A team from the University of Tokyo and the Tokyo Institute of Technology has synthesized a new pyrophosphate compound (Li2FeP2O7) by a conventional solid-state reaction for use as a cathode material in Li-ion batteries. Reversible electrode operation at ca. 3.5 V vs. Li was identified with the capacity of a one-electron theoretical value of 110 mAh g-1 even for ca. 1 µm particles without any special efforts such as nanosizing or carbon coating.
The new pyrophosphate Li2FeP2O7 thus offers the highest voltage among the known Fe-based phosphate cathodes, they noted in a Communication in the Journal of the American Chemical Society.
The material showed steady capacity retention upon cycling. However, they found, the initial charge curve showed a different shape from that of subsequent cycles, possibly due to the irreversible structural change. About 40% of the initial capacity can be delivered in 1 h (1C rate), and about 20% even in 6 min (10C rate), suggesting that such electrodes could sustain respectable rate capabilities, they observed.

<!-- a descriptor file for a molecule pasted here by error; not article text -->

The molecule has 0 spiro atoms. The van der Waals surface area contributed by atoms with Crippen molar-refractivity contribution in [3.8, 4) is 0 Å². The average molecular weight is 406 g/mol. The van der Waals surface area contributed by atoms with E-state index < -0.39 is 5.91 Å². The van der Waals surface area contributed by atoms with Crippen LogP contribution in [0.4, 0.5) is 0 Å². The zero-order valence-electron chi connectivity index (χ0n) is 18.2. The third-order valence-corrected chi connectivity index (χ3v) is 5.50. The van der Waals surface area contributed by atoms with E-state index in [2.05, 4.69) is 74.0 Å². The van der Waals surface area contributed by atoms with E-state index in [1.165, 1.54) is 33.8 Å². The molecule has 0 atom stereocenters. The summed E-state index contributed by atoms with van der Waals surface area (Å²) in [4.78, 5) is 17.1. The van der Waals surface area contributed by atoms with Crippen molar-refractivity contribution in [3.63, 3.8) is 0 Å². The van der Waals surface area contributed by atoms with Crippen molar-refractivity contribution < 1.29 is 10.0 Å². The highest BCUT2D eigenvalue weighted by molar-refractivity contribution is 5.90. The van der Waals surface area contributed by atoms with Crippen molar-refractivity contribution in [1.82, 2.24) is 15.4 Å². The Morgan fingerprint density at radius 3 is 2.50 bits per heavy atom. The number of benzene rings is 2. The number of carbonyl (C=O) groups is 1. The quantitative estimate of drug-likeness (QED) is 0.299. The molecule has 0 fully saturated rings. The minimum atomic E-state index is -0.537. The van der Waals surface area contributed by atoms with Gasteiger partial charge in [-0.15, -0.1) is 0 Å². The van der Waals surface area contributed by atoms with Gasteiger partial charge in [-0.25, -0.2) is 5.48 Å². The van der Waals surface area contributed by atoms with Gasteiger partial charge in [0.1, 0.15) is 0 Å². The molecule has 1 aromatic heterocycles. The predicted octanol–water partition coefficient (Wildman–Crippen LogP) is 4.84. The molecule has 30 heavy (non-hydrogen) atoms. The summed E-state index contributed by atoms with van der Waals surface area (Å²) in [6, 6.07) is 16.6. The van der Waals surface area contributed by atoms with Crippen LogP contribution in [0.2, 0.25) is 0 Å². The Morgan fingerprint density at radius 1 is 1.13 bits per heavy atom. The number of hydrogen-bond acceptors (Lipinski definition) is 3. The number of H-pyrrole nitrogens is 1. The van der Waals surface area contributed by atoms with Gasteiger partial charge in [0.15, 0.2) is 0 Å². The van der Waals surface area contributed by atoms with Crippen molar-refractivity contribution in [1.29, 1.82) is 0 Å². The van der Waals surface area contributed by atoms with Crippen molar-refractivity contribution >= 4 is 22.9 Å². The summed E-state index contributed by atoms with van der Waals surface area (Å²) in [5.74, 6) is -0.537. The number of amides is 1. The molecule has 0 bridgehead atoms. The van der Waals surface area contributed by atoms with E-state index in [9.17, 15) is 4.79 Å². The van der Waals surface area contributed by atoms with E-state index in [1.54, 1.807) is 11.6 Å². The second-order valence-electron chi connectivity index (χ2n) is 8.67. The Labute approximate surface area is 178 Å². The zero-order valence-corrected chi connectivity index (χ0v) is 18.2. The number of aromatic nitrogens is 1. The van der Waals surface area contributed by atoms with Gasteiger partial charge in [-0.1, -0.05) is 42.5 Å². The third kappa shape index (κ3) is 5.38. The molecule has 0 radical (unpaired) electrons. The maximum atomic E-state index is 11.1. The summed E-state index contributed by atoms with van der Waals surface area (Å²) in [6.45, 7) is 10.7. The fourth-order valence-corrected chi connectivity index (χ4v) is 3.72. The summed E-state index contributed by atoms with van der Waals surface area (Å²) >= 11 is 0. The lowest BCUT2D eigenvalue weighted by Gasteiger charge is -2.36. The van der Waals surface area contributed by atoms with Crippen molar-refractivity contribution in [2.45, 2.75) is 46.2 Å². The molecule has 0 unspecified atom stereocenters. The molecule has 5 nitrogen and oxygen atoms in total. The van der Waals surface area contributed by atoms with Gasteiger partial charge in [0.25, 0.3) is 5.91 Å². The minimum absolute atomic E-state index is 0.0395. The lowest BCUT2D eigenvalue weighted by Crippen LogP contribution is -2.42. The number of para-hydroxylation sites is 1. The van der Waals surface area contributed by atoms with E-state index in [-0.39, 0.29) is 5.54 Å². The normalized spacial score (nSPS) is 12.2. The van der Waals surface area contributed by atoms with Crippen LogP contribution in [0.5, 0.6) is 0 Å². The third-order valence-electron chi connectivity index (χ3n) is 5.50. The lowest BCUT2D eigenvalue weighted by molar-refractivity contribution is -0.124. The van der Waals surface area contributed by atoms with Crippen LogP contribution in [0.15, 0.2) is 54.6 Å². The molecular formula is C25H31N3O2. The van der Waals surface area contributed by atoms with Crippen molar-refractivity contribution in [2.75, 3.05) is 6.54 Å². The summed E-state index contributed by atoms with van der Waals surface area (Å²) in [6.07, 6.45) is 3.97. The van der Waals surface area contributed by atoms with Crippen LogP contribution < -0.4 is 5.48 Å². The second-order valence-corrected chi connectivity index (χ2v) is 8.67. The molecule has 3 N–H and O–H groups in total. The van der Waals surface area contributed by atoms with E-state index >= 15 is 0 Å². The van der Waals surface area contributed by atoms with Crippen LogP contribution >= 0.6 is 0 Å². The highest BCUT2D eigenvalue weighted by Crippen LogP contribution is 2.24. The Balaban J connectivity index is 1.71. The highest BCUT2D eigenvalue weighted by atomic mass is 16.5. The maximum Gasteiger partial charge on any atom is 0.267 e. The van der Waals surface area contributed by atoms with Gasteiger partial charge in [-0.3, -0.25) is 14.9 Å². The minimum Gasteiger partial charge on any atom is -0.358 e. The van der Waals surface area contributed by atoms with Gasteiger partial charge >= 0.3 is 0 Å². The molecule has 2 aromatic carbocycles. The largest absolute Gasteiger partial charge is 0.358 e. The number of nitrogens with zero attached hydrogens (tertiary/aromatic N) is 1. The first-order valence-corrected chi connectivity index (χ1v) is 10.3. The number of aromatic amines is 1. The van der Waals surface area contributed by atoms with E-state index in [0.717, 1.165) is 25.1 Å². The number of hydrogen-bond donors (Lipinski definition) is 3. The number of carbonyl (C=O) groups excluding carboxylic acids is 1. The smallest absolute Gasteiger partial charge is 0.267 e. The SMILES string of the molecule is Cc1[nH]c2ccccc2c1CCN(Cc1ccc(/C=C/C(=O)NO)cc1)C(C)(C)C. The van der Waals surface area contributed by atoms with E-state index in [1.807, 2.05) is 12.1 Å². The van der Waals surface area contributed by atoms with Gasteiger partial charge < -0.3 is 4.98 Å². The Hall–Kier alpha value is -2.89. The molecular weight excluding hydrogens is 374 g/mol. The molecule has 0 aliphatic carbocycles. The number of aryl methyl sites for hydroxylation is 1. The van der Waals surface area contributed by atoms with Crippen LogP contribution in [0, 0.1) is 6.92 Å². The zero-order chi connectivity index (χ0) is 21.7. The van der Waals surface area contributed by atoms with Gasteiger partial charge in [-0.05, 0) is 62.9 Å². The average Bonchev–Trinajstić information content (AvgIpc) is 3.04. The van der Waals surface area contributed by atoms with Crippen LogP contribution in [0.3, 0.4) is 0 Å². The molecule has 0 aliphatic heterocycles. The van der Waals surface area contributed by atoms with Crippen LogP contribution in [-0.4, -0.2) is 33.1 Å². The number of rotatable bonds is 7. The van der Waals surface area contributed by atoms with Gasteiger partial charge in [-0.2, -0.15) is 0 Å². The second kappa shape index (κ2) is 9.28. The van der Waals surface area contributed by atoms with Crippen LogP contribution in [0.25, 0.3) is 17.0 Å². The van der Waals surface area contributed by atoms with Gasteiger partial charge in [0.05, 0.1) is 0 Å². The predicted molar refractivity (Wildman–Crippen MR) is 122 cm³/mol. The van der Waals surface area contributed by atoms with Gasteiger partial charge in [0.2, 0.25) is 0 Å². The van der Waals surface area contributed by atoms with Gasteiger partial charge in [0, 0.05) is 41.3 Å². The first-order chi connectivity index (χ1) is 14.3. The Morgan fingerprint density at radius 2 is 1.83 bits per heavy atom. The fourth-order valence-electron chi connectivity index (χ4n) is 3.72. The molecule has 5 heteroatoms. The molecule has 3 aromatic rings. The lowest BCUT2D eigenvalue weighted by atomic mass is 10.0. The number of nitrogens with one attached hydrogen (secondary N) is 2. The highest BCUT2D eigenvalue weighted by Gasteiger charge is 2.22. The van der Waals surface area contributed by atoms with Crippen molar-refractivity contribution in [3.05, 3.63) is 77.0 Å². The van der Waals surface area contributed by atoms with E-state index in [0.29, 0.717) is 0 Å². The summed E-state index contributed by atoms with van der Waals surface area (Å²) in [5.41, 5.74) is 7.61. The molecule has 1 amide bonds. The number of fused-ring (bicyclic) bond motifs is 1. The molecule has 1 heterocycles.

Li2FeP2O7 and its derivatives should provide a new platform for related lithium battery electrode research and could be potential competitors to commercial olivine LiFePO4, which has been recognized as the most promising positive cathode for a lithium-ion battery system for large-scale applications, such as plug-in hybrid electric vehicles.—Nishimura et al.
Shin-ichi Nishimura, Megumi Nakamura, Ryuichi Natsui, and Atsuo Yamada (2010) New Lithium Iron Pyrophosphate as 3.5 V Class Cathode Material for Lithium Ion Battery. J. Am. Chem. Soc., Article ASAP doi: 10.1021/ja106297a